So the director of spectacularly violent cult classics is back?
Over his 24-year Hollywood career, Quentin Tarantino has certainly gained a reputation as America's bloodiest director. His latest film, Django Unchained, is no exception. And, like Pulp Fiction, Reservoir Dogs and Inglorious Bastards before it, his homage to the spaghetti western has quickly divided opinion.
For many it has proved too violent, and too openly racist, to be an enjoyable cinematic experience. On hearing that the film used the "N" word more than 100 times, rival director Spike Lee tweeted: "American Slavery Was Not A Sergio Leone Spaghetti Western. It Was A Holocaust. My Ancestors Are Slaves. Stolen From Africa. I Will Honour Them." One of Tarantino's stars, Samuel L Jackson, has also objected to parts of the script.
So it's been a rocky start for Tarantino's latest?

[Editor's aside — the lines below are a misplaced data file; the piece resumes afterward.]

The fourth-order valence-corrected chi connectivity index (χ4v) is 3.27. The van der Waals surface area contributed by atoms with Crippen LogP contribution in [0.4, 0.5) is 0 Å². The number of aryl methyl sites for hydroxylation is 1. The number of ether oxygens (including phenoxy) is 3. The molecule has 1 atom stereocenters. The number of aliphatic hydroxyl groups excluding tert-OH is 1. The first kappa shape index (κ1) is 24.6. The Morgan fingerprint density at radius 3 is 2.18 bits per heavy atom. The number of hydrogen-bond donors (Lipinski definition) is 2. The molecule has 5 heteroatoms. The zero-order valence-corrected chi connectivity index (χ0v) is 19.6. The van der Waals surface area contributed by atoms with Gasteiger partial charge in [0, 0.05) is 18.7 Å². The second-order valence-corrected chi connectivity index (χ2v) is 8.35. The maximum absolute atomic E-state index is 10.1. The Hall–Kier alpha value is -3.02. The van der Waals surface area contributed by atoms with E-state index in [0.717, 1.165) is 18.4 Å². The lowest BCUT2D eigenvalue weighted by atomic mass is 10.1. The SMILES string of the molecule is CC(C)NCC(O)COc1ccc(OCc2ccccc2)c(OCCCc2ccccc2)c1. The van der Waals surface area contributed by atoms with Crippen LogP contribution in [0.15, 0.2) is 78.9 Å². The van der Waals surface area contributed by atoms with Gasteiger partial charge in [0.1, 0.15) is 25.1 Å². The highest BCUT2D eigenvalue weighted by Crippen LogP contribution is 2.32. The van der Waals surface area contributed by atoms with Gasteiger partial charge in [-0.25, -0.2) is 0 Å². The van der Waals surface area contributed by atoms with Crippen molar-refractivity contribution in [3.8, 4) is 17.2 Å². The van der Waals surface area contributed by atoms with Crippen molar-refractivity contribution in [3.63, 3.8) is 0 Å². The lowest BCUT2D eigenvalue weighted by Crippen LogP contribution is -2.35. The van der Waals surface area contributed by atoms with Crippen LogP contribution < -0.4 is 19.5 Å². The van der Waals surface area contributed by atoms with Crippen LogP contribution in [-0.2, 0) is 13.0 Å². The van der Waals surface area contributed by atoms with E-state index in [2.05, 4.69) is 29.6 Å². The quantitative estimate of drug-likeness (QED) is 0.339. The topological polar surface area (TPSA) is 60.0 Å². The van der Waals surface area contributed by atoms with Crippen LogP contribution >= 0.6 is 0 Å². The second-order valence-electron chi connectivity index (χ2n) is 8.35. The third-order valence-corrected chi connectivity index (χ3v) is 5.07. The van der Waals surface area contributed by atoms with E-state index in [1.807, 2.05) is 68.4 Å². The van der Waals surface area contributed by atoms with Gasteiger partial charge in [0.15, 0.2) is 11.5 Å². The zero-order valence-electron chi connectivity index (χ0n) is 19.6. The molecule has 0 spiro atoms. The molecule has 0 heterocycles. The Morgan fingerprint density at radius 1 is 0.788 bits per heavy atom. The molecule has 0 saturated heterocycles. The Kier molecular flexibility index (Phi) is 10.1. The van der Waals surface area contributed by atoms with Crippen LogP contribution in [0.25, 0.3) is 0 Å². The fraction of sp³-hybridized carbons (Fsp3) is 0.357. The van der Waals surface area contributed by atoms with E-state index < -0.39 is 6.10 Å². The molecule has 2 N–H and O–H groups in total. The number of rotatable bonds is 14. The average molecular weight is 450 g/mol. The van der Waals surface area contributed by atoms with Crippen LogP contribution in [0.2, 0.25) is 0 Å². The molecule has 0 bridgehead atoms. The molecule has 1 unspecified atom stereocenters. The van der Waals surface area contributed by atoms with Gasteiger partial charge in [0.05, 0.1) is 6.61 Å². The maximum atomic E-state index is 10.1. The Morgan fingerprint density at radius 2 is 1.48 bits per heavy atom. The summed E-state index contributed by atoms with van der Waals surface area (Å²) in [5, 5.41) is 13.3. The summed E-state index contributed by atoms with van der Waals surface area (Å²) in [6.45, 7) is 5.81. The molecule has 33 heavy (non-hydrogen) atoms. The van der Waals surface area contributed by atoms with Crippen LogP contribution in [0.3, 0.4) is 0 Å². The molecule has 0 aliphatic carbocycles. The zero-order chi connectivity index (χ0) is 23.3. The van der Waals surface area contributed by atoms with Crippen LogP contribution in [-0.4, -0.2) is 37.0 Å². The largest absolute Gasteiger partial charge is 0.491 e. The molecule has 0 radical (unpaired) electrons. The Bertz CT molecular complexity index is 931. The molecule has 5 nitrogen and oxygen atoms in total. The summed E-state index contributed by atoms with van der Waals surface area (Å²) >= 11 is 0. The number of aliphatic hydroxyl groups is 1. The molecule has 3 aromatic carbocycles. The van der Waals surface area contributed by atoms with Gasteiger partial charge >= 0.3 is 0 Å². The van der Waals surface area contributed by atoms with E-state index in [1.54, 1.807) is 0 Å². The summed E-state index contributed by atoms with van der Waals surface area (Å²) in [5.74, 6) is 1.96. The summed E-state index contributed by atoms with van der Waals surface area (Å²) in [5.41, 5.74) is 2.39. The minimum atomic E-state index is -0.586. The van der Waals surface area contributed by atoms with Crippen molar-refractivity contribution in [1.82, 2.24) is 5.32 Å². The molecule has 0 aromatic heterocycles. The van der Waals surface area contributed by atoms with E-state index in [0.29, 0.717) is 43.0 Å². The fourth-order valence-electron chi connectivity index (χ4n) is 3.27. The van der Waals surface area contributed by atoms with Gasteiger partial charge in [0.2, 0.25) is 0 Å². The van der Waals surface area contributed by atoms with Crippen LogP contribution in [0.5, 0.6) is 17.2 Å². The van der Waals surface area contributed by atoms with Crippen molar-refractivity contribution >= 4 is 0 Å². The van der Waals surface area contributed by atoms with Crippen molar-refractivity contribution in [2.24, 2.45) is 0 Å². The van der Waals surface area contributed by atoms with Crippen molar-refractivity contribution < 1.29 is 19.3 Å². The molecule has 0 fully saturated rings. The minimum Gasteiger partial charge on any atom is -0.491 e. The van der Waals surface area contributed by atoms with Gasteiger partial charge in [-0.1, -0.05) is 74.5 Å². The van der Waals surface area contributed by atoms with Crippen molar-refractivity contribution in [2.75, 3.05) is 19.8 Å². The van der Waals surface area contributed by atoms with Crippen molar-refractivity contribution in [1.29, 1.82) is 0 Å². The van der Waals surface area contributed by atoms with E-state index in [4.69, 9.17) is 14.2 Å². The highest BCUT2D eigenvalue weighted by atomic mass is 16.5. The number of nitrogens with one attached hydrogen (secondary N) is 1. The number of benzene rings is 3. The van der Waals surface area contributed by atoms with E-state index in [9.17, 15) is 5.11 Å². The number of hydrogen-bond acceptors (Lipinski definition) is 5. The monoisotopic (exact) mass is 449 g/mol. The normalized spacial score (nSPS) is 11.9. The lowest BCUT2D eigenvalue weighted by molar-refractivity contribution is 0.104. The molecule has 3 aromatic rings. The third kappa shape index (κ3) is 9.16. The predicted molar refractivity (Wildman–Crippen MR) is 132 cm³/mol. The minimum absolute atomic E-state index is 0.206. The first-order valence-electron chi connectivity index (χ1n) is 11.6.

That's not the half of it. Hollywood executives had already been forced to cancel the movie's premiere after the massacre at Sandy Hook Elementary School. It was considered too violent to be celebrated so soon after 20 children and six adults died in the shooting.
Not one to keep silent, the 49-year-old director drew a barrage of criticism when, reacting to the news, he told reporters that the issue of Hollywood's portrayal of violence was beginning to tire him. "I just think, you know, there's violence in the world, tragedies happen. Blame the playmakers," he said. "It's a western. Give me a break."
So Django Unchained was a box office flop?
Not at all. In fact, the film is proving hugely popular among African American cinemagoers. According to one survey, black people initially made up 42 per cent of the audience. It was the second highest-grossing film at the US box office last weekend, securing $30.7m, just behind Peter Jackson's The Hobbit: An Unexpected Journey. We'll see in two weeks how it performs here.